Doctor of Leadership in Global Perspectives: Crafting Ministry in an Interconnected World

22 Ways to Misunderstand a Number

Written by: on October 28, 2021

In “How to Read Numbers,” by Tom Chivers and David Chivers, the reader is presented with twenty-two common mistakes both professionals and lay persons make when using and/or reading statistics of one kind or another. The authors’ stated goal is similar to that of Kahneman—to improve the reader’s quality of thinking and decision making. Chivers and Chivers, however, have narrower focus than Kahneman. Their specific focal point is to help readers better “…understand how numbers are made, how they’re used and how they can go wrong, because otherwise we’ll make bad decisions, as individuals and as a society.”[1]

Following a brief introduction, the authors give one chapter to each error to which a writer or reader is prone when working with or reading statistics. In their conclusion, they make clear that while this is a book about statistics (which is a subcategory under the classification of sociology), they also indicate their desire that this book be used as a style manual for how to carefully and responsibly write about and use statistics and numbers. They are also using this book to launch an on-line campaign on how to read numbers. These additional components convey the authors’ sense of wider purpose and mission in writing this book. They are not content with just having written this book; they want to start a movement that leads to a wider practice of improving how numbers and statistics are understood and utilized in our societies—for the betterment of our societies. This is a fascinating and worthy mission, given the landscapes of information distortion we all must navigate each day.

As I inspectionally read this book, I was reminded of my master’s level class on statistics and research design. I’ve been grateful for that background ever since as I’ve read various articles on a wide variety of topics and have seen how numbers and statistics are used and abused. It left me feeling grateful for Chivers and Chivers commitment to make this knowledge accessible to a wide range of writers and readers.

They have reinvigorated my interest in this subject and its practical applications to my everyday conversations with family members, friends, and colleagues. Their approach has given me some helpful ways to talk about the challenges of statistics in more approachable language and unlocked some of the paralysis I have felt to engage this topic. Their book has also left me more attuned to my NPO project reading and refreshed my capacity to more carefully attend to the numbers and statistics that show up there—especially as I read assessments on the effectiveness of various approaches to social cohesion and peace-building.

The challenges of establishing causality (Chapter 8) and discerning variables that may confound the linking of two other issues (Chapter 7) frequently show up in my NPO project reading. I especially appreciated the authors’ caution to investigate whether or not a third variable may be impacting two other factors that seem to be causally related. This caution reminded me of blind spots in our thinking and decision-making processes outlined by Kahneman. For example, some of my research reading that summarized several studies indicated a positive link between the value of hospitality and the degree of social cohesion exhibited in a diverse community. I find that to be a fascinating connection, but is it a causal connection? After reading Chivers and Chivers, I want to revisit that research to look more carefully at the research methodology underlying the studies and their conclusions. Chivers and Chivers’ comments on this have left me curious to discover if there is a confounding factor also present that influences the relationship between the value of hospitality and the experience of social cohesion in a diverse community.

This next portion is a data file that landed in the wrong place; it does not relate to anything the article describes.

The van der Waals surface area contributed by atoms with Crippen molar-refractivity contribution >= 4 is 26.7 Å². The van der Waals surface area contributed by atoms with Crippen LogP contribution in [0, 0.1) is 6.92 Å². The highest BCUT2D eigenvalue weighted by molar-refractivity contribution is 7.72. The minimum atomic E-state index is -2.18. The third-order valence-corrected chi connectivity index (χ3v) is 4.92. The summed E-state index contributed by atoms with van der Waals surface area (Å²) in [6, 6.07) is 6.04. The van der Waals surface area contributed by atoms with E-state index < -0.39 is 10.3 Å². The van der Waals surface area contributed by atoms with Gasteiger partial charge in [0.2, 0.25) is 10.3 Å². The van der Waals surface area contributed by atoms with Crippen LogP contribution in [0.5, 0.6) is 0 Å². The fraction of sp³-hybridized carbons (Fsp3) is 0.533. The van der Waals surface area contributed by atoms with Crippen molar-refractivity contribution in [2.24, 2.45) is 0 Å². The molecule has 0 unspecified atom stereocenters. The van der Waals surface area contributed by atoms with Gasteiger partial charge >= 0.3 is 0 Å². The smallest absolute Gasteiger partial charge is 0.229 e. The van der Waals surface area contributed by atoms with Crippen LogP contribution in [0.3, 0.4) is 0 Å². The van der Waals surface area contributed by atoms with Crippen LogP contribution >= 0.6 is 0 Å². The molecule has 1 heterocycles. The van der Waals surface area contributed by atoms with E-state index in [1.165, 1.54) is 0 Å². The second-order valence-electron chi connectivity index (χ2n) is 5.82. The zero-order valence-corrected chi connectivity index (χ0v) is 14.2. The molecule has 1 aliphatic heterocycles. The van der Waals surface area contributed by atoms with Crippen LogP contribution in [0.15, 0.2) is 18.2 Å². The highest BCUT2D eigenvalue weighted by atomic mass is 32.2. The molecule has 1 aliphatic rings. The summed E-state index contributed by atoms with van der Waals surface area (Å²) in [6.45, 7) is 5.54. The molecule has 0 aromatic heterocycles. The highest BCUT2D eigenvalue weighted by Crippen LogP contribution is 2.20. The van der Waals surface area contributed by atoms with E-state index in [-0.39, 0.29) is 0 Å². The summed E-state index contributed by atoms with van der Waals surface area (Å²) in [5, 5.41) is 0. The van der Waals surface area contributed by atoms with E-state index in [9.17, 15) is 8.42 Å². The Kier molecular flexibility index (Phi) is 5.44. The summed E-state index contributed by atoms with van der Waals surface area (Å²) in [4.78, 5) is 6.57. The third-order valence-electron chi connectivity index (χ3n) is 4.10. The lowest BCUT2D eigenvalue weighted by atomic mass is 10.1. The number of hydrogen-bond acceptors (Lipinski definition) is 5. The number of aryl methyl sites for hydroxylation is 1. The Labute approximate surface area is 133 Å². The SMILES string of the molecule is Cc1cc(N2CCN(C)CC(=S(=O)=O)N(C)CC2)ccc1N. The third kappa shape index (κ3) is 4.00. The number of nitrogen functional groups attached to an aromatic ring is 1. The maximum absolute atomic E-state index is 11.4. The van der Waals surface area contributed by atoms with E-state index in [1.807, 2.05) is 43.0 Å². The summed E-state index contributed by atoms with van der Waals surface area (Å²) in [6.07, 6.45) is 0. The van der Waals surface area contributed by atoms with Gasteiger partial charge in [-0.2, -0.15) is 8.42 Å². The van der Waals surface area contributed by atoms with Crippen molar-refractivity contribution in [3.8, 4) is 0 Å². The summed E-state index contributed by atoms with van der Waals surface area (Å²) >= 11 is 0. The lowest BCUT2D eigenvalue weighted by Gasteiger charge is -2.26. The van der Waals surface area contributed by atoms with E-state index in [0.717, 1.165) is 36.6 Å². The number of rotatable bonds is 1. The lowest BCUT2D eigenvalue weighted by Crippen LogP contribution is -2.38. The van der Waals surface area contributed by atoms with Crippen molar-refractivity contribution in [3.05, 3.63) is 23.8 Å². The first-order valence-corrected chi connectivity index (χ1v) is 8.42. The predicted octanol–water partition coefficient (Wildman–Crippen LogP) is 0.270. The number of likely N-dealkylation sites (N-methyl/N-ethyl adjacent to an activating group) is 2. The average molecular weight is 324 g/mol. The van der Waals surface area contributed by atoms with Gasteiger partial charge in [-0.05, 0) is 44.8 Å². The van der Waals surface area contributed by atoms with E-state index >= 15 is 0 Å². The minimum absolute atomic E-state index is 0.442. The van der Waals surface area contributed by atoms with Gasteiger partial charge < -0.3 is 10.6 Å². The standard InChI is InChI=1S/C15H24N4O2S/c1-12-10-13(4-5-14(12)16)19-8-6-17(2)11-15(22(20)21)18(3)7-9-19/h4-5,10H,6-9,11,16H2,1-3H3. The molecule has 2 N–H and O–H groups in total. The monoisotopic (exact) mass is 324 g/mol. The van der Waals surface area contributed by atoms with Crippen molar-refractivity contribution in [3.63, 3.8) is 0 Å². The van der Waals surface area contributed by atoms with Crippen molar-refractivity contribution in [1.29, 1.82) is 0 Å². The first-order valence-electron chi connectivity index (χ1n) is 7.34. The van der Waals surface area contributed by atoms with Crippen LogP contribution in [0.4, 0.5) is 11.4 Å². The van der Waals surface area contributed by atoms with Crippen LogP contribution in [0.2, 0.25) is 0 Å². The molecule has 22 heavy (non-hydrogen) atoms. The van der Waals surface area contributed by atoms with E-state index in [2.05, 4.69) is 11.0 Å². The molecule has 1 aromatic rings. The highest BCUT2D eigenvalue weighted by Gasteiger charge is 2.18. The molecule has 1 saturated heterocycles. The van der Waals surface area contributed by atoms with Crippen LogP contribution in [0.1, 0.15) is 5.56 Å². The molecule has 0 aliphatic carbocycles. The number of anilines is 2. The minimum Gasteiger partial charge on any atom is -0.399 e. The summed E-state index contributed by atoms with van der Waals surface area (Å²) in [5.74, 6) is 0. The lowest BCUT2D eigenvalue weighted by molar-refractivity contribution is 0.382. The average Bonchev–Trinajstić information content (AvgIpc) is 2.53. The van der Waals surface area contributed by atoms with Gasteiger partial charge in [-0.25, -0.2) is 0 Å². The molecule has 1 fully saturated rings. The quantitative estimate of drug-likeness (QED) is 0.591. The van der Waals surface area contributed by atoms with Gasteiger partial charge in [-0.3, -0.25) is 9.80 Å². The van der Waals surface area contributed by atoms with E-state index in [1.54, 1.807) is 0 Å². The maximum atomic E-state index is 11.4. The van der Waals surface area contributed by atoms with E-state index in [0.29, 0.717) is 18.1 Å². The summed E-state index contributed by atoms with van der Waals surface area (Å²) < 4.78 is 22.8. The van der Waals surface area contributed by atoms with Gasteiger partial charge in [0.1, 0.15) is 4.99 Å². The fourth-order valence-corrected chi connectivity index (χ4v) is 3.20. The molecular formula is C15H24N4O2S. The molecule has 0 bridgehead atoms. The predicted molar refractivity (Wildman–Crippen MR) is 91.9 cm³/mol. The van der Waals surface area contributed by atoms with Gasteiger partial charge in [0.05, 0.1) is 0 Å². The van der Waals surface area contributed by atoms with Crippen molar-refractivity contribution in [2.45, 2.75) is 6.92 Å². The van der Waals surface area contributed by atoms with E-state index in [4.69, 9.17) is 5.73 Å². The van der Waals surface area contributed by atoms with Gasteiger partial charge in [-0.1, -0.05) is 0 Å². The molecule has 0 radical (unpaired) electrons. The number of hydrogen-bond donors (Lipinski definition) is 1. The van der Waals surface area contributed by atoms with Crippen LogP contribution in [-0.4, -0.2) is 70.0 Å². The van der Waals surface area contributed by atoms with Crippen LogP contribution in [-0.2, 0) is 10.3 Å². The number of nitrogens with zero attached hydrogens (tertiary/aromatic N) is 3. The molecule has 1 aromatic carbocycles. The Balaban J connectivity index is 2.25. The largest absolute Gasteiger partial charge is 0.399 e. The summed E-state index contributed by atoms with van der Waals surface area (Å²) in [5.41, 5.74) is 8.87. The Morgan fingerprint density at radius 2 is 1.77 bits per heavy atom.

[1] Chivers, Tom, and David Chivers. 2021. How to Read Numbers: A Guide to Statistics in the News (and Knowing When to Trust Them). London: Weidenfeld & Nicolson, 3.


About the Author

Elmarie Parker

18 responses to “22 Ways to Misunderstand a Number”

  1. mm Troy Rappold says:

    This book turned out to be applicable for your own research, which is always a fortuitous occurrence. I also thought the conclusion of the book was insightful when they compared the use of statistics to a style guide; a sort of standard that everyone can hold their own writing and research to. Have you revisited your own methodology and discovered new ways to improve it? Good luck with your project moving forward.

    • Elmarie Parker says:

      Thank you, Troy, for your comment and encouragement. Regarding adjustments to my own research, I think this will become especially relevant as I continue with my NPO reading. A key practice I want to take up is more consistently and carefully reviewing the methodology utilized in any research papers I’m reading in order to better understand how the researchers arrived at their numerical/statistical conclusions. Chivers and Chivers guide will help me to more effectively unpack and evaluate those conclusions–at least that is my hope.

  2. mm Nicole Richardson says:

    Just want to see if I am still blocked.

  3. mm Roy Gruber says:

    Elmarie, just as you did, I found this book helpful (i.e. challenging) regarding my research for the NPO. It sounds like you are going to keep this book in an accessible place as your research continues. I look forward to seeing what you produce in your project as our staff has been focusing on hospitality and what that means in a post-COVID, post-Christendom world.